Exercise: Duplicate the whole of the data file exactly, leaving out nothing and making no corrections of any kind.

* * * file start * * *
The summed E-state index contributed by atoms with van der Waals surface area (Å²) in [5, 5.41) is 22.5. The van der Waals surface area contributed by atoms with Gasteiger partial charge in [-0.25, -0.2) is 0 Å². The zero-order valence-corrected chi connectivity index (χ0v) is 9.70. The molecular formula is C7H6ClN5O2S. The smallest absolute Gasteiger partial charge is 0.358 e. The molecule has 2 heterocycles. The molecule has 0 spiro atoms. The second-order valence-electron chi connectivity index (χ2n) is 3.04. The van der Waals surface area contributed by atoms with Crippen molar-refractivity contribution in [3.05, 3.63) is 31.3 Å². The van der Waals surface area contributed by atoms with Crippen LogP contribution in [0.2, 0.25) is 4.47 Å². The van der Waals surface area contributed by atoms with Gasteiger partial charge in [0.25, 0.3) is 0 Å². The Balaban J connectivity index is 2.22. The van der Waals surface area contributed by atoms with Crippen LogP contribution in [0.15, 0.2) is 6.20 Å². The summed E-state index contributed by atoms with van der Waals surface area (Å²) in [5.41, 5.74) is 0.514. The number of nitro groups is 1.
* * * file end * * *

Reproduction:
The summed E-state index contributed by atoms with van der Waals surface area (Å²) in [5, 5.41) is 22.5. The van der Waals surface area contributed by atoms with Gasteiger partial charge in [-0.25, -0.2) is 0 Å². The zero-order valence-corrected chi connectivity index (χ0v) is 9.70. The molecular formula is C7H6ClN5O2S. The smallest absolute Gasteiger partial charge is 0.358 e. The molecule has 2 heterocycles. The molecule has 0 spiro atoms. The second-order valence-electron chi connectivity index (χ2n) is 3.04. The van der Waals surface area contributed by atoms with Crippen molar-refractivity contribution in [3.05, 3.63) is 31.3 Å². The van der Waals surface area contributed by atoms with Crippen LogP contribution in [0.2, 0.25) is 4.47 Å². The van der Waals surface area contributed by atoms with Gasteiger partial charge in [0.25, 0.3) is 0 Å². The Balaban J connectivity index is 2.22. The van der Waals surface area contributed by atoms with Crippen LogP contribution in [0.15, 0.2) is 6.20 Å². The summed E-state index contributed by atoms with van der Waals surface area (Å²) in [5.41, 5.74) is 0.514. The number of nitro groups is 1.